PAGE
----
We had one more day and night back in Amsterdam. Our previous hostel reserved a room for us, though not on the first floor as before - but up three flights of illegally steep stairs. Newt was the luggage carrier, for which he acquired the nickname, 'Beastie.' The weather continued to be sidewalk café caliber.
Our friend, Jean Cristobal, met us at the Van Gogh Museum. What can I say about that man Vincent pouring his soul out in brush strokes for seven years? His passion, his heartbreak, his childlike love are all so raw and breathing from the canvases, I cannot be surrounded by them without weeping. Elise's first Van Gogh exhibit at a month-and-a-half old was the Fall 1984 Van Gogh retrospective at the Met. I could not contain myself then, either. [Do you remember, Dick Taylor, that we saw you there?] I cannot imagine anyone remaining unscathed by the experience of this fragile, earnest, fearless human expression - it not only speaks to me, but shouts and whimpers and beckons, as well.
I loved his words on the museum walls, and have already ordered the book of his correspondence with brother, Theo.
"The world concerns me only in so far as I feel a certain debt and duty towards it, because I have walked on the earth for thirty years, and out of gratitude want to leave some souvenir in the shape of drawings or pictures, not made to please a certain tendency in art, but to express a sincere human feeling. So this work is the aim--and through concentration upon that one idea, everything one does is simplified."
"The way to know life is to love many things."
I bought a poster at the Van Gogh museum for our dining room. The best part is, when you turn away from the poster, you see a red-flowering bush out our front door with yellow butterflies hovering. This is the sort of thing that makes my day!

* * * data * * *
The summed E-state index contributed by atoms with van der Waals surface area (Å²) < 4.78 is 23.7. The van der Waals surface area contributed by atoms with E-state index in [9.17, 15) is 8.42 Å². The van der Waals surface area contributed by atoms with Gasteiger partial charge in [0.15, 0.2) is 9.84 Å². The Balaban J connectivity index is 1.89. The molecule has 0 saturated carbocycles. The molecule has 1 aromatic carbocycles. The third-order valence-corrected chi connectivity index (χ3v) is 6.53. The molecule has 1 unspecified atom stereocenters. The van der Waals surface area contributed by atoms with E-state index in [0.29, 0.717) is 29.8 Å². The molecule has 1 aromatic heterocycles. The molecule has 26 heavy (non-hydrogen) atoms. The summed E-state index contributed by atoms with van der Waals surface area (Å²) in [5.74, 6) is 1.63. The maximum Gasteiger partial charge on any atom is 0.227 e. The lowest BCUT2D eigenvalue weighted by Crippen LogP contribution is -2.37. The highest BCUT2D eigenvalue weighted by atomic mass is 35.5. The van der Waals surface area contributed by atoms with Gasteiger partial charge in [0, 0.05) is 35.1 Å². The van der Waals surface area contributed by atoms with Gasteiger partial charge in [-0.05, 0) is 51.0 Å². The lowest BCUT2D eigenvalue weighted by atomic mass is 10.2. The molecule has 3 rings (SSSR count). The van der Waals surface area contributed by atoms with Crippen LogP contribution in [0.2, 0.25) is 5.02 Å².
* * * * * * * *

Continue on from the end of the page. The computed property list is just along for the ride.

I received several questions and comments from you, my little audience, regarding the Dutch people. Yes, they are all tall and good looking. They run a tight ship there, so one believes they could be precise, serious, stern? As tourists in Natal, they usually do not make eye contact. But then on our flight back they were a particularly gregarious and happy group among themselves. We approached a Dutch family last weekend on Ponta Negra Beach, and they were so friendly that we now have been offered a place to stay the next time we're in Holland! As one of you noted, "a hidden sense of humor is not the same as no sense of humor." And their country really works in so many ways.
We felt a little reluctant to leave Europe, where there is so much we adore, but we got over it the first morning back in Natal. The 'rainy season' had arrived, so the air had a yellow tinge, and the sea was almost black instead of the usual turquoise. Big cumulous clouds allowed the sun to peekthrough - very dramatic. But that palette and its shower lasted only a few minutes...then the sea and sky were a solid pale grey with a barely perceptible horizon between; then it was clear and sunny! This is paradise, with constantly shifting colors and lighting. And so far, not all that much rain! My hip socket was back to normal after one day on the plane and one day not walking for miles.
P.S. Sometimes you e-mail me and comment about not having much news from your 'ordinary' lives, not full of leisurely beaches and travel like mine. Well, my life is a fantasy at the moment, but please believe me when I tell you that hearing stories from everyday life, raising the children, going to work - is totally romantic to me. My beloved children and family are far away and my beloved school is far away, and I long to hear about all of your lives. Please send me a story from your day sometimes. I will find it exotic, believe me!